There are currently about 1.5 million nonprofits in the United States alone. That’s about one for every 200 Americans. If you’re shocked by that number, consider the kinds of organizations that fall under that category:
- 501(c)6 nonprofits, what you might call Association-to-Business (A2B) or trade associations
- 501(c)3 nonprofit, which is the more traditionally imagined nonprofit
Since the first two tend to have less concrete quests, here are a couple of examples of how nonprofits can better define their quest.
Trade association: Imagine that you work for a dairy farmers’ trade association. Your mission statement reads something like “We represent the interests of dairy farmers from around the country and promote the consumption of dairy products.”
If someone asks you what you do at a cocktail party, you might say “I work for a trade association that represents the milk industry.” And you might joke about being a “milk pimp” to your friends.
Chances are, however, that you aren’t just working for a paycheck. So what is it? What’s your quest?
A cynic might say, “To sell more milk.” But that’s still an outcome. Here are a few options that are more in line with a quest:
- “A majority of Americans aren’t getting enough calcium. We want to fix that.”
- “We work to make sure that our nation’s dairy farmers can continue to make the best milk in the world.”
- “We want to make sure that all children can grow strong bones by encouraging parents to give them milk, instead of soda or sports drinks.”
501©3 nonprofit: Many nonprofits have a more quest-oriented mission statement, but there is generally still room to improve. For instance, a homeless shelter might have a mission statement of “Helping the underserved and indigent population of Smith County.” But their quest might be:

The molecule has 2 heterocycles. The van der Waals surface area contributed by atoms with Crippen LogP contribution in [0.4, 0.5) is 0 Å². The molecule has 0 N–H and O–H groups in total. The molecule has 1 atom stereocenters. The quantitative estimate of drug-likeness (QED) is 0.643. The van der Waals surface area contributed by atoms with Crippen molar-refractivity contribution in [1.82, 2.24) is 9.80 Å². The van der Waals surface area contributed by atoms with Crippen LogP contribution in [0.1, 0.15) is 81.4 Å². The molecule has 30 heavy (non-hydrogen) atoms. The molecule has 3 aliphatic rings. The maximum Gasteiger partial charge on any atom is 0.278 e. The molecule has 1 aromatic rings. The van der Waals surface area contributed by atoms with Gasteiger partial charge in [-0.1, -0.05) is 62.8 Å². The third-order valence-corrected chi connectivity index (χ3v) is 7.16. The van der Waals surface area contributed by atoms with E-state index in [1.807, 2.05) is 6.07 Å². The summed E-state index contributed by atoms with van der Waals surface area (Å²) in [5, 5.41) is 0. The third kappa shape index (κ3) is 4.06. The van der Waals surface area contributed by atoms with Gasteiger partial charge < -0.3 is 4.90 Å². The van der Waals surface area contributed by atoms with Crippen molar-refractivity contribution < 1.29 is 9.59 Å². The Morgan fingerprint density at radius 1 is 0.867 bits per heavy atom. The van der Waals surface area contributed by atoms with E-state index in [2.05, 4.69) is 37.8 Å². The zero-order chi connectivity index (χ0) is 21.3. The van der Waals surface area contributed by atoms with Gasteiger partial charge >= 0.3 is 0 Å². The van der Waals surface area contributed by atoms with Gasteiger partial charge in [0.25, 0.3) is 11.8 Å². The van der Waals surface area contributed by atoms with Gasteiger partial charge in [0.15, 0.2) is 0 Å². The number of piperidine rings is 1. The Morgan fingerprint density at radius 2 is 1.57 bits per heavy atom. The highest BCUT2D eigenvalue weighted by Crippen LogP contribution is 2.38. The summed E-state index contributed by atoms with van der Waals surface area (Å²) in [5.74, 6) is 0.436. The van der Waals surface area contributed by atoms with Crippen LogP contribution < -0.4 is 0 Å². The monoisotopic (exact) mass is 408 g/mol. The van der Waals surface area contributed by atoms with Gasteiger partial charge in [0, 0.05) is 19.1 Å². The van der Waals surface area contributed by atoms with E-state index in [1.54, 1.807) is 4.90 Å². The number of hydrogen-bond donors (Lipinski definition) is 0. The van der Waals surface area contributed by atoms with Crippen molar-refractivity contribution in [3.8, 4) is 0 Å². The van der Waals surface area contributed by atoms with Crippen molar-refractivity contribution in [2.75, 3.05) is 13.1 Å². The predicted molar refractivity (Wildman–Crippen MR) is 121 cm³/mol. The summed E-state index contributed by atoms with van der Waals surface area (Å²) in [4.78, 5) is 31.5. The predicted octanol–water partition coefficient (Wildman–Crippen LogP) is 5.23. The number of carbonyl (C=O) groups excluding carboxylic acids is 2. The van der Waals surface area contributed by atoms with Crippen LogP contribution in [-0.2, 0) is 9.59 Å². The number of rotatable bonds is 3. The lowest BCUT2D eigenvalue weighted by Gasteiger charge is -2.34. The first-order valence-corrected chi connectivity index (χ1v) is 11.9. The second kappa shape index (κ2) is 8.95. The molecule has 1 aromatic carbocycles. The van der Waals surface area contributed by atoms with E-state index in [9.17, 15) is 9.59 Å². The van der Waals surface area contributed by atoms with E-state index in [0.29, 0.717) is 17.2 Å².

- “Working to make sure that everyone in Smith County has a warm bed and a hot meal on a cold night.”
- “Preventing anyone in Smith County from losing their life because they couldn’t find a safe place to sleep.”
A word about coalitions and partnerships: Another benefit of identifying your organization’s quest is that you overtly develop common ground with other organizations. Taking the dairy farmers’ association example, there are relatively few organizations that are going to feel strongly about promoting the dairy industry. But a number of different groups—from child welfare organizations to senior health groups—would find the quest to make sure that all Americans get enough calcium appealing and a natural fit with their organization.
As you can see, there are endless options in defining your quest—and that quest will likely change over time and be refined in different ways by different parts of your organization. But again, your quest should be something that is either currently true or that your organization will make true. The most amazing and admirable quest in the world will backfire if you aren’t actually pursuing it.
Missed Part I of the series, which focuses on entrepreneurs? You can find it here.